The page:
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Sapa – Wonderful for Holidays in Vietnam
Sa Pa is a frontier town and capital of Sa Pa District in Lao Cai Province in northwest Vietnam. Sapa was first inhabited by people we know nothing about. They left in the entire valley hundreds of petroglyphs, mostly composed of lines, which experts think date from the 15th century and represent local cadastres.
Then came the highland minorities of the Hmong and Yao. The town is one of the main market ones in the area, where several ethnic minority groups such as Hmong, Dao, Giay, Xa Pho, and Tay groups. In 1993 the last obstacle to Sa Pa’s full rebirth as a prominent holiday destination was lifted as the decision was made to open the door fully to international tourism. Sa Pa was back on the tourist trail again, this time for a newly emerging local elite tourist crowd, as well as international tourists.
Sapa is now in full economic boom, mainly from the thousands of tourists who come every year to walk the hundreds of miles of trekking trails between and around the villages of Dao villages of Ta Van and Ta Phin.
Sa Pa District is located in Lao Cai Province, north-west Vietnam, and 380 km north-west of Hanoi, close to the border with China. The Hoang Lien Son range of mountains dominates the district, which is at the eastern extremity of the Himalayas. This range includes Vietnam’s highest mountain, Fan Si Pan, at a height of 3143 m above sea level. The town of Sa Pa lies at an altitude of about 1500 meters above sea level. The climate is moderate and rainy in summer (May—August), and foggy and cold with occasional snowfalls in winter.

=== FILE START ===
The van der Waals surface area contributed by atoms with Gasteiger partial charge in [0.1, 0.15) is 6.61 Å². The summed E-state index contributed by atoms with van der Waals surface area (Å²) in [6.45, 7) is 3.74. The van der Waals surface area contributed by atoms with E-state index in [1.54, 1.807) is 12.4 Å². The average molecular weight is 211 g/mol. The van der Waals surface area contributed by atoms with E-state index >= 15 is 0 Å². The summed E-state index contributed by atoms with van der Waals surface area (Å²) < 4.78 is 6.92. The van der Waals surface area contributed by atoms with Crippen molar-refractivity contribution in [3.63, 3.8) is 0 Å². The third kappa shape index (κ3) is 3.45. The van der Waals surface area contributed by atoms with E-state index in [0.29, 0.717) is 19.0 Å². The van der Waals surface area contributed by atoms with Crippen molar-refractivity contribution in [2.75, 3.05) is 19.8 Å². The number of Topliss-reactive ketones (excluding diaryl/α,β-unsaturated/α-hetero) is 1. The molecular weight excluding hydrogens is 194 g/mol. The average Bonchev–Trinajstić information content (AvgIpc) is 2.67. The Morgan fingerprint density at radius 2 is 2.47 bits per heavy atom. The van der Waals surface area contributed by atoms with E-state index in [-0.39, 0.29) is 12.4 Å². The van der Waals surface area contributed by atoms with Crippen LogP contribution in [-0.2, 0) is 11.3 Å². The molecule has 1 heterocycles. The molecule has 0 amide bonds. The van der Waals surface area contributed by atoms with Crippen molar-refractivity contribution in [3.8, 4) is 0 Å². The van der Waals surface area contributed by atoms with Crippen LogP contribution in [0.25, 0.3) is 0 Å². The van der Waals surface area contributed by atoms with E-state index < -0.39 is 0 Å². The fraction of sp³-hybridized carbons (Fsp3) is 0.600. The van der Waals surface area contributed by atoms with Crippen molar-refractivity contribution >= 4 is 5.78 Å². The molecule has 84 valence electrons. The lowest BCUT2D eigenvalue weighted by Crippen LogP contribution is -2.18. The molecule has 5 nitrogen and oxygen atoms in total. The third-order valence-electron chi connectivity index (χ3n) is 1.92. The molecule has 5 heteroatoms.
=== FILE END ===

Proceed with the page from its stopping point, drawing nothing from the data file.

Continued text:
Most of the ethnic minority people work their land on sloping terraces since the vast majority of the land is mountainous. Their staple foods are rice and corn. Rice, by its very nature of being a labour-intensive crop, makes the daily fight for survival paramount. The unique climate in Sapa has a major influence on the ethnic minorities who live in the area. With sub-tropical summers, temperate winters and 160 days of mist annually, the influence on agricultural yields and health related issues is significant.
The geographical location of the area makes it a truly unique place for many interesting plants and animals, allowing it to support many inhabitants. Many very rare or even endemic species have been recorded in the region. The scenery of the Sa Pa region in large part reflects the relationship between the minority people and nature. This is seen especially in the paddy fields carpeting the rolling lower slopes of the Hoang Lien Mountains.
The impressive physical landscape which underlies this has resulted from the work of the elements over thousands of years, wearing away the underlying rock. On a clear day, the imposing peak of Fan Si Pan comes into view. The last major peak in the Himalayan chain, Fan Si Pan offers a real challenge to even the keenest walker, the opportunity of staggering views, and a rare glimpse of some of the last remaining primary rain forest in Vietnam.